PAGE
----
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  • Sam

It's Not About the Cards: Part III


Few things can still provide the same thrill of waking up and leaping from your bed on Christmas morning as a kid. Emerging from my deep slumber on Saturday, I sprung from the covers and bolted to the sink to wash my face: I realized I still had two whole days left! Just the same, it became clear that two days had already passed, and that forgoing a full night’s rest in favor of maximizing my presence at the convention center still felt like I was missing out on time with friends. I also remembered that I brought homework for myself, and was failing monumentally at collecting the signatures I sought to harvest. Behold, the barren playmat:

Thus, the number one priority of the day became meeting more people and getting them to scribble on my makeshift yearbook. Palmer was also working on his own playmat, and since I had advertised my project on Twitter before my departure, avoiding the embarrassment of coming home with an incomplete knick-knack was fundamental. I also wanted the keepsake. So I rolled up my giant mousepad and tucked it under my arm, then made way for the great hall of geeks and gamers.

“Are you here to play Magic?” asked a man, spinning around on the escalators descending from the monorail station. “My name’s George, but everyone calls me Old Man George.”

“May I ask?” I responded, catching up with him at the bottom of the stairs.

“I was at the first Pro Tour in New York. Half of us there were from the same shop in Long Island!” he laughed.

His accent was thick and hearty: the kind you mimic when asking for the south side’s best cup of ‘cowfee’. George had a white shirt on with the card ‘Fling’ printed directly on the back and sported a New York Giants baseball cap decorated to the brim with Magic-related pins. He told me he’d been playing Magic for as long as it’s been a game, and that his nickname came from kids in his game store who hassled him for being twice their age twenty years ago.

“You wouldn’t believe it: my buddy Brian is now as old as I was when I went to the first Pro Tour.”

“Does that make him Old Man Brian, then?”

George and I scuttled into the convention center as he told me stories about Magic’s younger years. He said he still loved the game, but now made time for it because of its people. I shook his hand as we split: I was without my morning coffee and craved the caffeine something awful. Equally awful was the line at the Starbucks in the convention center. I realized I had arrived in between the first two rounds, and the grinders had already filled up the shop’s queue to the wall and back. Despite my hellishly stubborn conviction, I had to pass on the bean water: the playmat beckoned.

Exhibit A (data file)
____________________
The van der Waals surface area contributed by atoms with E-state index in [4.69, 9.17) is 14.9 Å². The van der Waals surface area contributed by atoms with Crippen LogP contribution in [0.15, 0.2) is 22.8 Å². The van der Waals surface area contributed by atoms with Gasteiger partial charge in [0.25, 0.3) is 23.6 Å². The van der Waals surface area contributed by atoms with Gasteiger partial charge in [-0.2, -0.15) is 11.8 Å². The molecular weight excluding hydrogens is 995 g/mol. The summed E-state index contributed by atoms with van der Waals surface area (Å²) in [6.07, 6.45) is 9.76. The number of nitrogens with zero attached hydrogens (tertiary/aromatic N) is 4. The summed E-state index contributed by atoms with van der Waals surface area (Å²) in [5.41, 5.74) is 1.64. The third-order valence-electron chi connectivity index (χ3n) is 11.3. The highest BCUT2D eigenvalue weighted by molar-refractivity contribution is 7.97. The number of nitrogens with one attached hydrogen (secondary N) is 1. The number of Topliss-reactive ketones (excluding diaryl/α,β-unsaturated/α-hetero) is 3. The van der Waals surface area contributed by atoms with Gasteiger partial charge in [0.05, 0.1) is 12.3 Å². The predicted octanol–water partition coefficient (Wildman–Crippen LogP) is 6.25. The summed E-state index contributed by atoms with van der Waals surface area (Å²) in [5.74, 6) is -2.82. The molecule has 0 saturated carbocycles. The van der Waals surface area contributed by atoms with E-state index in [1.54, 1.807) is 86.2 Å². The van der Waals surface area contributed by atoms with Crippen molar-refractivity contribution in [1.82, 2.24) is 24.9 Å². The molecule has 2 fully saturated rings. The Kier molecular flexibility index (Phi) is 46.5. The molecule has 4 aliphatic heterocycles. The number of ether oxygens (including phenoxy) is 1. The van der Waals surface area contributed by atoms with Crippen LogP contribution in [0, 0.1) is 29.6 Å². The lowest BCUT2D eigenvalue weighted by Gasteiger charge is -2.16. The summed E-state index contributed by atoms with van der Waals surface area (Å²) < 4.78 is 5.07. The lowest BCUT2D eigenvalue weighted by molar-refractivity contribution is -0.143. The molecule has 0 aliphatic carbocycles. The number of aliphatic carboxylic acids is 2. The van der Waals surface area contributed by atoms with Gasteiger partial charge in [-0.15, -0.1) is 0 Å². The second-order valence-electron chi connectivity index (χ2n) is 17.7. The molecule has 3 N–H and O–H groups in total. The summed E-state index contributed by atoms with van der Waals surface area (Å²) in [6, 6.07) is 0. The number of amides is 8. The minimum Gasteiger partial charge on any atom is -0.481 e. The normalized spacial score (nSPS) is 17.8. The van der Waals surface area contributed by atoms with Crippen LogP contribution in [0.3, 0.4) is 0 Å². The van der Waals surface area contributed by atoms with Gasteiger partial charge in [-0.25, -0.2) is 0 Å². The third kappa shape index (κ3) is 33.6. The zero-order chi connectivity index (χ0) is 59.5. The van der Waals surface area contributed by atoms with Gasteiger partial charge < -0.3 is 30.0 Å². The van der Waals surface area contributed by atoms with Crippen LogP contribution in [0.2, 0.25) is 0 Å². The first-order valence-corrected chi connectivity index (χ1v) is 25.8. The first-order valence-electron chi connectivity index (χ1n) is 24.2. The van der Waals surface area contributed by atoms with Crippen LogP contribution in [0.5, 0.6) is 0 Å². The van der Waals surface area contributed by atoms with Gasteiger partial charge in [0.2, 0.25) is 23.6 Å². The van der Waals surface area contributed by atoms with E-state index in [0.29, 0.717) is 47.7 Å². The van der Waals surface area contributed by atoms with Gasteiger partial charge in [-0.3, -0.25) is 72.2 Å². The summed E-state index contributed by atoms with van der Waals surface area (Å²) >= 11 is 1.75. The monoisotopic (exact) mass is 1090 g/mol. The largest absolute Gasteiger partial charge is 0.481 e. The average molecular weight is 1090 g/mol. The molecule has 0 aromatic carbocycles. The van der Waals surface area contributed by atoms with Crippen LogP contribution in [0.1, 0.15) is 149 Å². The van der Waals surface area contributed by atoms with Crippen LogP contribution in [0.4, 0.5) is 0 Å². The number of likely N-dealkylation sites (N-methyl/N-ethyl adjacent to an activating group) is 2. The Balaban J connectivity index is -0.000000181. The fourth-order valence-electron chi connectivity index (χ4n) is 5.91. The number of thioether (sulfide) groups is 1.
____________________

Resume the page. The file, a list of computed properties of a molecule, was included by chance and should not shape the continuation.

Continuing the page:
As I adjusted the sails and took off towards the hall, I pulled up Twitter to find Titus Chalk inviting fans to grab a signed copy of his novel Generation Decks from the ChannelFireball booth. Our timing was pristine, and much like all the other online acquaintances I was meeting for the first time in Vegas, Titus and I have gone back and forth on the internet for years. I remember the launch of the first version of his book, and seeing it available internationally in paperback as well as generating popularity with the press has been crucial in helping Magic expand outside of its rather bubbled borders. The young journalist based in Berlin has an affinity for words and a rich history with the game, so finally having a physical manuscript that can be marketed to curious muggles is an outstanding achievement. I’ve read a little more than half of the novel and dig it. I also just dig Titus: he’s got killer style, likes rock and roll, and writes for a living.

“So great to finally meet you,” he said, shaking my hand.

“Dude, likewise,” I responded as I cracked open my copy of his novel and handed it over to sign.

We got to chatting and I noticed, yet again, just how easy it is to talk with the real-life versions of my longtime digital friends. Maybe I’m just used to the transition from screen to skin, being a netpunk kid of the AOL era. Or maybe Magic players have a knack for being entirely themselves, their avatars acting as extensions of their quirks and interests and not façades of them. Lingering around game shops for the better half of five years, I’ve always admired the authenticity of geeks. They’ve never surrendered themselves to the image of the cool guy, and in completely disregarding the simulacrum, they’ve become gods in my eyes because of it.

I say “they” here because, much like Titus, I’ve always struggled with putting my nerdy interests on full display. Most of my friends have no idea about my passion for Magic. They know nothing about YouTube, or why I’m always busy on Sunday nights “meeting up with friends” for six hours to play EDH, or even how I spent five days in Vegas and emerged without a hangover. I typically wait weeks before letting a potential love interest in on my wizarding world, and constantly trying to play cover-up and cloak my engagement with this hobby has been exhausting. I know I need to own up and be more open: I hide not because I’m ashamed of Magic, but because I’m afraid of the stigma that haunts it. It’s cowardice at its finest, but it’s also why I appreciate Generation Decks so much. Video games and D&D have had their hipster revival. Why hasn’t Magic?